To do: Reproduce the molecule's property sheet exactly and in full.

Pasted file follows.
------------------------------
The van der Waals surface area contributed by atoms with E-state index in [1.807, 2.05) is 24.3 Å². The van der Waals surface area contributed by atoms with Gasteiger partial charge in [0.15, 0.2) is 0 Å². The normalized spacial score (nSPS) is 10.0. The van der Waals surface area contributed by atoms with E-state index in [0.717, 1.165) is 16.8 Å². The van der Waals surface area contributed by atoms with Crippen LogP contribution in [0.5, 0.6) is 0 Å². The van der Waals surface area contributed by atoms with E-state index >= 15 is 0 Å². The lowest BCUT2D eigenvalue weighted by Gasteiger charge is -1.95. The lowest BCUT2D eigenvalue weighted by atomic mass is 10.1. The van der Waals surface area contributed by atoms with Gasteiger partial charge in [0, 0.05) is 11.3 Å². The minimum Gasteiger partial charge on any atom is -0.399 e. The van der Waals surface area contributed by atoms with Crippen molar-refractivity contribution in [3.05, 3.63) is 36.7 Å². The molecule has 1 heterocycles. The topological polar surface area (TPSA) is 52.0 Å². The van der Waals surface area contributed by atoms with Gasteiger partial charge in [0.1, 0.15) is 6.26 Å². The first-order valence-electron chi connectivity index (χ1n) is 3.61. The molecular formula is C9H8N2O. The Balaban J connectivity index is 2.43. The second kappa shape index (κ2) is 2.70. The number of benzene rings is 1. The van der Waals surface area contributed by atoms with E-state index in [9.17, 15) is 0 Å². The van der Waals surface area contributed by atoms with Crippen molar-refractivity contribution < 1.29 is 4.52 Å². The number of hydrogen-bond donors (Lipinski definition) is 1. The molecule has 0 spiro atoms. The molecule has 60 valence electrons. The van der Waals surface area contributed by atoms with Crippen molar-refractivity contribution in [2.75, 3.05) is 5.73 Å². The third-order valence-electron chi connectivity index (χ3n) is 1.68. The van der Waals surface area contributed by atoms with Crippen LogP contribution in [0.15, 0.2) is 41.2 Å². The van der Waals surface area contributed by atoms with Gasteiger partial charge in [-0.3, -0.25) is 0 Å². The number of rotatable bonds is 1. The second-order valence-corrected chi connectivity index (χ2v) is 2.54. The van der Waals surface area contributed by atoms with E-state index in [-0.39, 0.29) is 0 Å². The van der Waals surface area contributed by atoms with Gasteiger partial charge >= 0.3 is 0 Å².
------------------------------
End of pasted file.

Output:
The van der Waals surface area contributed by atoms with E-state index in [1.807, 2.05) is 24.3 Å². The van der Waals surface area contributed by atoms with Gasteiger partial charge in [0.15, 0.2) is 0 Å². The normalized spacial score (nSPS) is 10.0. The van der Waals surface area contributed by atoms with E-state index in [0.717, 1.165) is 16.8 Å². The van der Waals surface area contributed by atoms with Crippen LogP contribution in [0.5, 0.6) is 0 Å². The van der Waals surface area contributed by atoms with E-state index >= 15 is 0 Å². The lowest BCUT2D eigenvalue weighted by Gasteiger charge is -1.95. The lowest BCUT2D eigenvalue weighted by atomic mass is 10.1. The van der Waals surface area contributed by atoms with Gasteiger partial charge in [0, 0.05) is 11.3 Å². The minimum Gasteiger partial charge on any atom is -0.399 e. The van der Waals surface area contributed by atoms with Crippen molar-refractivity contribution in [3.05, 3.63) is 36.7 Å². The molecule has 1 heterocycles. The topological polar surface area (TPSA) is 52.0 Å². The van der Waals surface area contributed by atoms with Gasteiger partial charge in [0.1, 0.15) is 6.26 Å². The first-order valence-electron chi connectivity index (χ1n) is 3.61. The molecular formula is C9H8N2O. The Balaban J connectivity index is 2.43. The second kappa shape index (κ2) is 2.70. The number of benzene rings is 1. The van der Waals surface area contributed by atoms with E-state index in [9.17, 15) is 0 Å². The van der Waals surface area contributed by atoms with Crippen molar-refractivity contribution < 1.29 is 4.52 Å². The number of hydrogen-bond donors (Lipinski definition) is 1. The molecule has 0 spiro atoms. The molecule has 60 valence electrons. The van der Waals surface area contributed by atoms with Crippen molar-refractivity contribution in [2.75, 3.05) is 5.73 Å². The third-order valence-electron chi connectivity index (χ3n) is 1.68. The van der Waals surface area contributed by atoms with Crippen LogP contribution in [0.15, 0.2) is 41.2 Å². The van der Waals surface area contributed by atoms with Gasteiger partial charge in [-0.3, -0.25) is 0 Å². The number of rotatable bonds is 1. The second-order valence-corrected chi connectivity index (χ2v) is 2.54. The van der Waals surface area contributed by atoms with E-state index in [-0.39, 0.29) is 0 Å². The van der Waals surface area contributed by atoms with Gasteiger partial charge >= 0.3 is 0 Å².